Nothing is of benefit is gained unless you close the loop by actually carrying out the decision and acting. Once the results of the action are observed, you start the loop again.
When competing against others, you gain advantage the faster and better you can cycle through the loop.
While traditionally depicted as a cycle or ring, because each decision does not happen in a vacuum, each loop is actually a set of interacting loops that are constantly interrelated, operating on and orbiting each other. Some of the loops are going to be small, rapidly occurring iterations that occur multiple times each hour or day, while other loops have larger orbits, moving at much slower speeds that sometimes take weeks or months to see a measurable result from.
Even then, just like in orbits that involve celestial bodies, the orbits themselves will act upon other loops that are in close proximity, similar to how the gravity of planets or moons will affect other entities that are within their gravity well. Again, nothing ever happens in a vacuum and just like with planetary orbits, a rogue asteroid or other cataclysmic event can come in and disrupt your entire system.
Orientation touches every aspect because it’s how we interpret a situation based on culture, experience, new information, analysis, synthesis and even heritage. That’s one of the main proponents for including diversity in decision making systems, it adds more models and options to the decisions you can make that create a better chance over overall success when you act upon those decisions.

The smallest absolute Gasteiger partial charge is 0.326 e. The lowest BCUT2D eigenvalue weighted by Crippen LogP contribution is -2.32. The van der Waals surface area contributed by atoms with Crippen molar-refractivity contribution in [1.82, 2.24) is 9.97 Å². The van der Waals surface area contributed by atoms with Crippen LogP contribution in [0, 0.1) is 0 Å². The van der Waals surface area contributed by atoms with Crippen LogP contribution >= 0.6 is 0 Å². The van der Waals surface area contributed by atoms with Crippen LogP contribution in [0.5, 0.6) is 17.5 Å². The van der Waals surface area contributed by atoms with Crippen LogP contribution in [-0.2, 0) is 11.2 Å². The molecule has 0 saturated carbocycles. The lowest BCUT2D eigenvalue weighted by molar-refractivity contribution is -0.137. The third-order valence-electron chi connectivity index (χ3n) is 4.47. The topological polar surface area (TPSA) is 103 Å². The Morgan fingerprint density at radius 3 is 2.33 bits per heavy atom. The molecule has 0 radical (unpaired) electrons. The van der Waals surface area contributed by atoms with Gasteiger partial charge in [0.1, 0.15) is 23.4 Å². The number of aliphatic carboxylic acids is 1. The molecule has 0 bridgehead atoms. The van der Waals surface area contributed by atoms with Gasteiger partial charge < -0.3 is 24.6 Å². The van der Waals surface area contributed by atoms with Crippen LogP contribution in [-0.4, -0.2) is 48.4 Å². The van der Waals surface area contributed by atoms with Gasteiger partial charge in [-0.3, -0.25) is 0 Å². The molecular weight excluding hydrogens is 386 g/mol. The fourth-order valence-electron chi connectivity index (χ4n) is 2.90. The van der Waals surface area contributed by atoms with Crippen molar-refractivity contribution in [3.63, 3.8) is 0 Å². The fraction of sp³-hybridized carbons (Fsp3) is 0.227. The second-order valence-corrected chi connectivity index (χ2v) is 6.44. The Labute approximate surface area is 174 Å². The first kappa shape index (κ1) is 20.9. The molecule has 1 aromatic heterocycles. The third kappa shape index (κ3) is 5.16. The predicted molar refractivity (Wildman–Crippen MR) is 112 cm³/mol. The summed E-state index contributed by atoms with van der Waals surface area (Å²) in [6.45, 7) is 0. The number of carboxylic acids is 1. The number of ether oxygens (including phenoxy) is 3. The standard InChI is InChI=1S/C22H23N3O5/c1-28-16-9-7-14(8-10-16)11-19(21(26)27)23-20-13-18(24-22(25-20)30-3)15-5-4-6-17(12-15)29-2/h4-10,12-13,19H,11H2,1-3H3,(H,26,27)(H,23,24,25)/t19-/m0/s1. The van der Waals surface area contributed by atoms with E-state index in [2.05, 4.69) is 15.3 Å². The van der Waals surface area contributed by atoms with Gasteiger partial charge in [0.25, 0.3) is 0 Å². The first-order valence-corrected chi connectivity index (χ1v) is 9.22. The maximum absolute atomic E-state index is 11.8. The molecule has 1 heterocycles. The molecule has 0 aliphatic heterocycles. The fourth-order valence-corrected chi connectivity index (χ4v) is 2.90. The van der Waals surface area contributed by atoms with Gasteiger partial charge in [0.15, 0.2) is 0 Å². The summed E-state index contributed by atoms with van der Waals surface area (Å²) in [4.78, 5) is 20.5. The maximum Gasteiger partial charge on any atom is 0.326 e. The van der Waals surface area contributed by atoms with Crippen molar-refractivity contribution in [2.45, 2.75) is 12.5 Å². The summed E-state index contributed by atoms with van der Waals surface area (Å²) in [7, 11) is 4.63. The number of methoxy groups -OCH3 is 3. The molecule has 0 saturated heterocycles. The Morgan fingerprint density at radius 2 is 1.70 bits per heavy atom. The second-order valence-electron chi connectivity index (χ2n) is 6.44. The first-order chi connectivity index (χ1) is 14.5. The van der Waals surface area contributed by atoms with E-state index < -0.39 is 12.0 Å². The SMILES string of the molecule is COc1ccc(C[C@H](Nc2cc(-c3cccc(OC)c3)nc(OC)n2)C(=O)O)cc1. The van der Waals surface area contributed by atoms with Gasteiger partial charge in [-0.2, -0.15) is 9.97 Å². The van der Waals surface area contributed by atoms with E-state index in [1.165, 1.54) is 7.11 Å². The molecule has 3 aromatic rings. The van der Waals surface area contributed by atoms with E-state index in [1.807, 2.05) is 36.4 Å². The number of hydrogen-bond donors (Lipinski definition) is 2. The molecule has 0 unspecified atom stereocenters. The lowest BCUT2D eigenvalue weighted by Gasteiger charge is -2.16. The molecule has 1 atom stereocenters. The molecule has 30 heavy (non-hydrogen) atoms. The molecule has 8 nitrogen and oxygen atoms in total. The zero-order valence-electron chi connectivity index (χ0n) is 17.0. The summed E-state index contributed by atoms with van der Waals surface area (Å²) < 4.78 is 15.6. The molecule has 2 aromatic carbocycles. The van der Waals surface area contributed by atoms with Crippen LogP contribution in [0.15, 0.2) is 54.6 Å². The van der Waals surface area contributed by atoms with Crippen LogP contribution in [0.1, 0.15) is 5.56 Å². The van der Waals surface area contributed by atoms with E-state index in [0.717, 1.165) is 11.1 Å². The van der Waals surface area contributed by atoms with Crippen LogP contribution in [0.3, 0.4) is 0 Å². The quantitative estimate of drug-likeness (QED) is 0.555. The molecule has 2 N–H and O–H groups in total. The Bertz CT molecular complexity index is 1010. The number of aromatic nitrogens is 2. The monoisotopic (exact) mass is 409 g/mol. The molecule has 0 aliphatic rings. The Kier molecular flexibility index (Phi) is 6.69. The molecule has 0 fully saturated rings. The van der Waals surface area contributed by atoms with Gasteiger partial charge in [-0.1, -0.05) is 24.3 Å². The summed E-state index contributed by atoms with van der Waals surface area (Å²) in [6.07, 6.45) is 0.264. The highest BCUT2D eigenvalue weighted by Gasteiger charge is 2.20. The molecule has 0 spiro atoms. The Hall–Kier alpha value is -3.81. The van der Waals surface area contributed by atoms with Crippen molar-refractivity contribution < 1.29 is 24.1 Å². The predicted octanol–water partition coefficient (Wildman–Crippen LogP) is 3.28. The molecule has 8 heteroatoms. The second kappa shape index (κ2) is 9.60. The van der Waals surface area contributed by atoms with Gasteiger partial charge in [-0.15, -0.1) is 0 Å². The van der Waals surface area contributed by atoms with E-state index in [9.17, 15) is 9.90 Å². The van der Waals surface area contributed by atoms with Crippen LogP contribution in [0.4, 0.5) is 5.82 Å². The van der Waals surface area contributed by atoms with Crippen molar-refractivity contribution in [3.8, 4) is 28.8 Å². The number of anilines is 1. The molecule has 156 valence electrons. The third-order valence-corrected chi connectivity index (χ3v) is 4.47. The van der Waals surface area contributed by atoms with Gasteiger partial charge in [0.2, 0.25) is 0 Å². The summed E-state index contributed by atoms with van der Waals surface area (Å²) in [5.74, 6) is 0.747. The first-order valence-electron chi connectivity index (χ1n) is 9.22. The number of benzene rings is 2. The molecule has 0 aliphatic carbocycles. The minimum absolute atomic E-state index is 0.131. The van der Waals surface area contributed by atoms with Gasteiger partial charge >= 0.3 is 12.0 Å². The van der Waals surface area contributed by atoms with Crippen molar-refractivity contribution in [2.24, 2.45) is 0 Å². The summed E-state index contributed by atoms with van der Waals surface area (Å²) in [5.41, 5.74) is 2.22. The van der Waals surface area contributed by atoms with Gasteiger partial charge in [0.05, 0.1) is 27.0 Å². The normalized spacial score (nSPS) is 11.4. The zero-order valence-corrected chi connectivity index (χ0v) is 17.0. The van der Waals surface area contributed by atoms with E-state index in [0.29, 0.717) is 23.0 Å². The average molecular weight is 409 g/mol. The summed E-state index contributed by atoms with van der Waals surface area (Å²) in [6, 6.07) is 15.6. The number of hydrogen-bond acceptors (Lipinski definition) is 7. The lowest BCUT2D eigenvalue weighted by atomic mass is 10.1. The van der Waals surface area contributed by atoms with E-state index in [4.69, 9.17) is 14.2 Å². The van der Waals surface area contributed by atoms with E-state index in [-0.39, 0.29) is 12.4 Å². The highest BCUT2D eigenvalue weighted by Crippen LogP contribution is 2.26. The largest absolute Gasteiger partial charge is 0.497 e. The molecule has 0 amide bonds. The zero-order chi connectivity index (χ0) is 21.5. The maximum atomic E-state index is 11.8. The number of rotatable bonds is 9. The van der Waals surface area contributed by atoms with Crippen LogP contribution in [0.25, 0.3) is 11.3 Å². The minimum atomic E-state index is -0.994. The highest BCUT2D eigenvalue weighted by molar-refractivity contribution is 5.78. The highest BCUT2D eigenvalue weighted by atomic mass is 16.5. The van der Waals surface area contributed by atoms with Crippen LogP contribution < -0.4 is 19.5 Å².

So that’s OODA loops (or orbits) at a high level, its just a system/framework that can be used to help us with tactical (and strategic) actions to enable a desired outcome (in this case, implementing a DevOps culture within our company). Obviously, it can be applied to other things in life as this model in particular is adapted from a decision-making framework for combat situations but as seen here can be adapted for other decision-making processes.
There are a couple points that really need to be emphasized about why this system works:
- Having the right metrics in place in order to gather meaningful data that can be translated into information.
- Having diverse mental models that will allow us to choose the best fit for the data that you’ve gathered to turn that information into knowledge.
- You must be constantly adapting to evolving situations.
DevOps is a process that involved people, process and tools. Because we inherently have a certain amount of uncertainty in that system, balancing the equation is going to be a juggling act that requires us to constantly review the system and make adjustments as we gain additional knowledge and see the outcomes of our actions.
We can plan our journey at the beginning and set ourselves up for success. But we also can’t be afraid to throw out that plan as the situation changes and adapt to new data.
“Everybody has a plan until they get punched in the mouth”
It’s how you react to adversity that defines you, not the adversity itself.